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forging s30v [Jun. 3rd, 2008|11:02 am]
Doug Ayen
So, if you recall, I bought a bunch of s30v, a high vanadium CPM stainless steel. On Sunday, I broke out a bar, and after looking up the forging information, gave a whack at forging it into a taper for a chef's knife. And another. And a whole lot more.

This stuff does. not. want. to. move. under. the. hammer. At all. I did five heats, and used the power hammer, and was only able to get about 50% reduction. Trying to forge in bevels was a similar losing situation -- the hammer made an impression, sure, but not much of one. I'm not even going to try to forge the handle to shape, I'll just plasma cut out the shape and grind to match.

S30v should be worth the effort, though. From the spec-sheet:
> CPM S30V is a martensitic stainless steel designed to offer
> the best combination of toughness, wear resistance and
> corrosion resistance. Its chemistry has been specially
> balanced to promote the formation of vanadium carbides
> which are harder and more effective than chromium carbides
> in providing wear resistance. CPM S30V offers substantial
> improvement in toughness over other high hardness
> steels such as 440C and D2, and its corrosion resistance
> is equal to or better than 440C in various environments.
> The CPM process produces very homogeneous, high
> quality steel characterized by superior dimensional stability,
> grindability, and toughness compared to steels produced
> by conventional processes.

(Notice they do not mention forgeability in its benefits list)

I'm really thinking that yeah, I need a forging press. I really want one of the specialty knifemakers forging presses, and don't really want to build my own from scratch. Ron Claiborne makes a good one http://home.comcast.net/~eellis2/EllisCustomKnifeworks/hydraulicpress.html . Wayne Goddard recommended another one, though I haven't gotten a response from the maker about specifications, the Imagination XPress http://www.dfoggknives.com/Xpress.htm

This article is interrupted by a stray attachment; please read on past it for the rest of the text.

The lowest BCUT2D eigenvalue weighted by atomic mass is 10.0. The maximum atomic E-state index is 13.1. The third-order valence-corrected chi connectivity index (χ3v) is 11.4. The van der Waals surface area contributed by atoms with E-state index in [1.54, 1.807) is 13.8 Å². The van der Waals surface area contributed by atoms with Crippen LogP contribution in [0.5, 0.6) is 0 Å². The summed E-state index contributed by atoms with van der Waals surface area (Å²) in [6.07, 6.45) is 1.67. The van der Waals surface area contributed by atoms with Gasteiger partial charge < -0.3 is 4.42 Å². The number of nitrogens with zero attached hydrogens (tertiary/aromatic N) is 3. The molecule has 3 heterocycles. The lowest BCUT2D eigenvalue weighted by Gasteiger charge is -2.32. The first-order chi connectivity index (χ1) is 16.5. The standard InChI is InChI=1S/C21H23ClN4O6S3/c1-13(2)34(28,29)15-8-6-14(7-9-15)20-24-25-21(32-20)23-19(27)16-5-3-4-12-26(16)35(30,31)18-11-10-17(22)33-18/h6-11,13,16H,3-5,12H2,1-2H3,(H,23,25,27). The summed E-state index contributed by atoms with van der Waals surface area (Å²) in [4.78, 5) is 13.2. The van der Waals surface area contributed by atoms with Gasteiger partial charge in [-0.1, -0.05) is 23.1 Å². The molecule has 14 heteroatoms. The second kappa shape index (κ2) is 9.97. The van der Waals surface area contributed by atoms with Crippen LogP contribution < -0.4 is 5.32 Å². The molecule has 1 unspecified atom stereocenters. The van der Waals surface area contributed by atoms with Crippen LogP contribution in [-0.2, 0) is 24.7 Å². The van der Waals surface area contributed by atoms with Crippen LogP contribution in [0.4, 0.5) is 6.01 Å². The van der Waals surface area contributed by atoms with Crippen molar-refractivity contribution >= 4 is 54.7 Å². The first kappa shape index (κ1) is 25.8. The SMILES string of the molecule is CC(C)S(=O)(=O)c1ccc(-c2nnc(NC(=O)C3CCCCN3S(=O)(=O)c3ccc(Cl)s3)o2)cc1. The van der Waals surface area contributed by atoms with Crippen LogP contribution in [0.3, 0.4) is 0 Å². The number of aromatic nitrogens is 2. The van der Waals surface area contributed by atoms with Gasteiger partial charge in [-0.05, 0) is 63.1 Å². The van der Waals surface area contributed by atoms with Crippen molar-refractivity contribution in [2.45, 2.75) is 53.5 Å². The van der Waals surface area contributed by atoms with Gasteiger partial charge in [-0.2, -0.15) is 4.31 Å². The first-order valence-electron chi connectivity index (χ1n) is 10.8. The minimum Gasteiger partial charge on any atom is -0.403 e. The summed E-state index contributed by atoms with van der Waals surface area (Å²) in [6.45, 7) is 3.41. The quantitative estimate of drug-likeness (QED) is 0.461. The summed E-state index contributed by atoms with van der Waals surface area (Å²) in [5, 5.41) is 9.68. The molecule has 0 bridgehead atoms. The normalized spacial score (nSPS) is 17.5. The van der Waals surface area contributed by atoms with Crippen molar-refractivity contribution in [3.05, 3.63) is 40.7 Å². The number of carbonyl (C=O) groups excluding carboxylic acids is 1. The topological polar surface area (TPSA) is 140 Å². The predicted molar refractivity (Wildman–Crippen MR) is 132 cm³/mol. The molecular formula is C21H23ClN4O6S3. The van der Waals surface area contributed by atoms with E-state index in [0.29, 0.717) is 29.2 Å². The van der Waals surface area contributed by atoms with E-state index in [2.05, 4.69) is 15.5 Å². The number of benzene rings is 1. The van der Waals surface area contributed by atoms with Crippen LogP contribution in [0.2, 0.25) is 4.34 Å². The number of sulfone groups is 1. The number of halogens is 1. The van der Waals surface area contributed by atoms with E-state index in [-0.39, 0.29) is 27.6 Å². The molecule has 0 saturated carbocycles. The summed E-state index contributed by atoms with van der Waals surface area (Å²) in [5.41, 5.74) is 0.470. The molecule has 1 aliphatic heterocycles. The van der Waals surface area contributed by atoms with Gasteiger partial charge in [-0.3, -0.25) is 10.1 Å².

I'm guessing, though, to afford either one, I'm going to have to sell some stuff (Getting married is expensive). The Little Giant, while it's been useful, is really not what I need, so I'm thinking seriously about cleaning it up a bit and putting it up for sale.

While cleaning on Saturday, I found my rayskin, so I can move forward on the tanto project as well.

Just a few more things to go into the dumpster (my back was saying I needed to take yesterday off) then I'll have them come pick it up.


[User Picture]From: perspicuity
2008-06-03 06:11 pm (UTC)
i thought there was a reason they could cast it as a powder, and then grind it? sounds tough!

the working edge on this stuff is very good. i have a small knife with it, and while i don't use it a LOT, hasn't dulled that i can tell, and is still somewhat quite nasty (ask Phil ;>) sharp.

also stupid expensive on "large" knives.

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[User Picture]From: blackanvil
2008-06-03 06:48 pm (UTC)
Well, the stuff is "stupid expensive" even as bar stock. I bought an overstock box of 100lbs (though I think there's more than that in there) at about 25% of retail -- cutoffs and random lengths/widths in 1/4" thick. It's pretty neat stuff, though.

(Reply) (Parent) (Thread)
From: (Anonymous)
2011-04-07 01:06 am (UTC)


may i ask were you got the blankes ? im looking for 1/8 by 6 to 12 inches
(Reply) (Parent) (Thread)
[User Picture]From: blackanvil
2011-04-08 03:05 pm (UTC)

Re: s30v

Admiral Steel carries it, as does Aldo (njsteelbaron.com).
(Reply) (Parent) (Thread)
[User Picture]From: blackanvil
2008-06-03 06:58 pm (UTC)
Also, if I understand how CPM works (and once I have the press I can start making my own alloys, yay!) is you use ferro-alloy powders thoroughly mixed together, which when heated and compressed first fuse together then diffuse the alloying elements across the grain boundaries, resulting in a homogeneous steel. By compressing to full density at welding heat in a controlled atmosphere, you get a bar with no obvious sinter gaps, and the subsequent forging and rolling get you a nice small grain size.
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